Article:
Portman, Robert (2016) Working harder and smarter: investigating an association between physical activity behaviour and social physique anxiety in a naturalistic environment. Masters thesis, University of Huddersfield.

Social physique anxiety (SPA) is experienced when an individual perceives themselves to be the recipient of negative body evaluation by others, and has been hypothesised to deter physical activity participation for some individuals. Despite the recognised disparity between male and female body-image concerns, with females consistently reporting greater SPA than males, previous literature is yet to demonstrate a significant association between SPA and physical activity behaviour. The current study investigated an association between sex, physical activity frequency, physical activity intensity and SPA. Currently active users (N = 33 males; N = 31 females) of an on-campus university-run gym participated in this study. Participants were required to complete a background physical activity questionnaire and the 12-item social physique anxiety scale (SPAS) before performing an exercise session at a self-selected level of exertion, with the intensity of each session measured via heart rate monitor. An independent samples t-test revealed female participants (M=41.09, SD=10.46) reported significantly higher SPAS scores than males (M=26.96, SD=6.20). Subsequent ANOVA analyses revealed no significant differences in SPA by physical activity frequency, or physical activity intensity, with an interaction analysis also proving non-significant. Males and females differed in terms of physical activity choice, with females more likely to perform aerobic activity and males more inclined to perform anaerobic activity. The finding for female participants to report higher SPA is consistent with previous literature and may reflect a psychological manifestation of a disproportionate cultural emphasis for females to appear attractive. The current findings are also consistent with previous literature in failing to uncover a significant association between SPA and physical activity frequency, suggesting SPA may be able to be successfully negotiated in order to facilitate the performance of regular physical activity. SPA was not significantly linked to how strenuously an individual may exercise despite a tendency for those performing moderate intensity activity to report higher SPA. Findings are discussed in consideration of practical limitations for identifying links between SPA and aspects of physical activity behaviour.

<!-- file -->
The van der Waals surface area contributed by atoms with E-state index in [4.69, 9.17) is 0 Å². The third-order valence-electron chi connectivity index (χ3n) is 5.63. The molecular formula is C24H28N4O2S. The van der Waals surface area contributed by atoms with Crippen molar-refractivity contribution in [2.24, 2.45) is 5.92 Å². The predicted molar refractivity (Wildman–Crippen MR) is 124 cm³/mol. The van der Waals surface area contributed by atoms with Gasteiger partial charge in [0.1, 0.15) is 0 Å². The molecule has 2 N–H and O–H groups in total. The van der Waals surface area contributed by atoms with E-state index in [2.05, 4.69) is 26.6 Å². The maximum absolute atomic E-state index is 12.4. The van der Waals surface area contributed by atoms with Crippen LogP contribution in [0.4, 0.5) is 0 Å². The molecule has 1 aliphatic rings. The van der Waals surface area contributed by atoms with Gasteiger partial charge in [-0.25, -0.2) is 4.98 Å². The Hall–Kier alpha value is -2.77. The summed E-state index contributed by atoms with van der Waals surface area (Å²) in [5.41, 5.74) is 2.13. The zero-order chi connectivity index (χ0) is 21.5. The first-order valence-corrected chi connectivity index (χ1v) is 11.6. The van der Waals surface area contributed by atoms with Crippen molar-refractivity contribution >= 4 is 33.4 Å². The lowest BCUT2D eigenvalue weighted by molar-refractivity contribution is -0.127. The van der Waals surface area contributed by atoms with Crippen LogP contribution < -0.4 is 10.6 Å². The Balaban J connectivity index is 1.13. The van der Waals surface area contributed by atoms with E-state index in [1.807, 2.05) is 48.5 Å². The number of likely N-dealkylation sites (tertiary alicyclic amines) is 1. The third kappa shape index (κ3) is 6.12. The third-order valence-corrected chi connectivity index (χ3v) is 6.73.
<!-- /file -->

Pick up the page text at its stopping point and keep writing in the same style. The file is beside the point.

__nas01_librhome_librsh3_Desktop_FINAL THESIS.pdf - Accepted Version
Available under License Creative Commons Attribution Non-commercial No Derivatives.

Download (443kB) | Preview


Downloads per month over past year

Add to AnyAdd to TwitterAdd to FacebookAdd to LinkedinAdd to PinterestAdd to Email